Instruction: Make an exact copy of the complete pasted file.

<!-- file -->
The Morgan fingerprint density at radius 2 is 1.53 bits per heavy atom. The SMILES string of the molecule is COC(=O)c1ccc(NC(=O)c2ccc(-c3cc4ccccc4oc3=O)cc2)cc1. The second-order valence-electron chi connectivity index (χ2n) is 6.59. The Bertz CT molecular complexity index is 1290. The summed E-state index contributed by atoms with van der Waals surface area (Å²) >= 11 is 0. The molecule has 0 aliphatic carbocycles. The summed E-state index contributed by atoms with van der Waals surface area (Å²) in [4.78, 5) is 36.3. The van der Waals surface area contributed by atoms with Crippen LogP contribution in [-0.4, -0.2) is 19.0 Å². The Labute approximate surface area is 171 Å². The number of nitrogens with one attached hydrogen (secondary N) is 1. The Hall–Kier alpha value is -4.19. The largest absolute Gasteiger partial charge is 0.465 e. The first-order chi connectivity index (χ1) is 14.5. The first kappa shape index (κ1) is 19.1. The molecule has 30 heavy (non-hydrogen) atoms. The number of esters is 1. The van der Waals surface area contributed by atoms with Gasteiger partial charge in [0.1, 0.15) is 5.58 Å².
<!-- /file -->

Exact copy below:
The Morgan fingerprint density at radius 2 is 1.53 bits per heavy atom. The SMILES string of the molecule is COC(=O)c1ccc(NC(=O)c2ccc(-c3cc4ccccc4oc3=O)cc2)cc1. The second-order valence-electron chi connectivity index (χ2n) is 6.59. The Bertz CT molecular complexity index is 1290. The summed E-state index contributed by atoms with van der Waals surface area (Å²) >= 11 is 0. The molecule has 0 aliphatic carbocycles. The summed E-state index contributed by atoms with van der Waals surface area (Å²) in [4.78, 5) is 36.3. The van der Waals surface area contributed by atoms with Crippen LogP contribution in [-0.4, -0.2) is 19.0 Å². The Labute approximate surface area is 171 Å². The number of nitrogens with one attached hydrogen (secondary N) is 1. The Hall–Kier alpha value is -4.19. The largest absolute Gasteiger partial charge is 0.465 e. The first-order chi connectivity index (χ1) is 14.5. The first kappa shape index (κ1) is 19.1. The molecule has 30 heavy (non-hydrogen) atoms. The number of esters is 1. The van der Waals surface area contributed by atoms with Gasteiger partial charge in [0.1, 0.15) is 5.58 Å².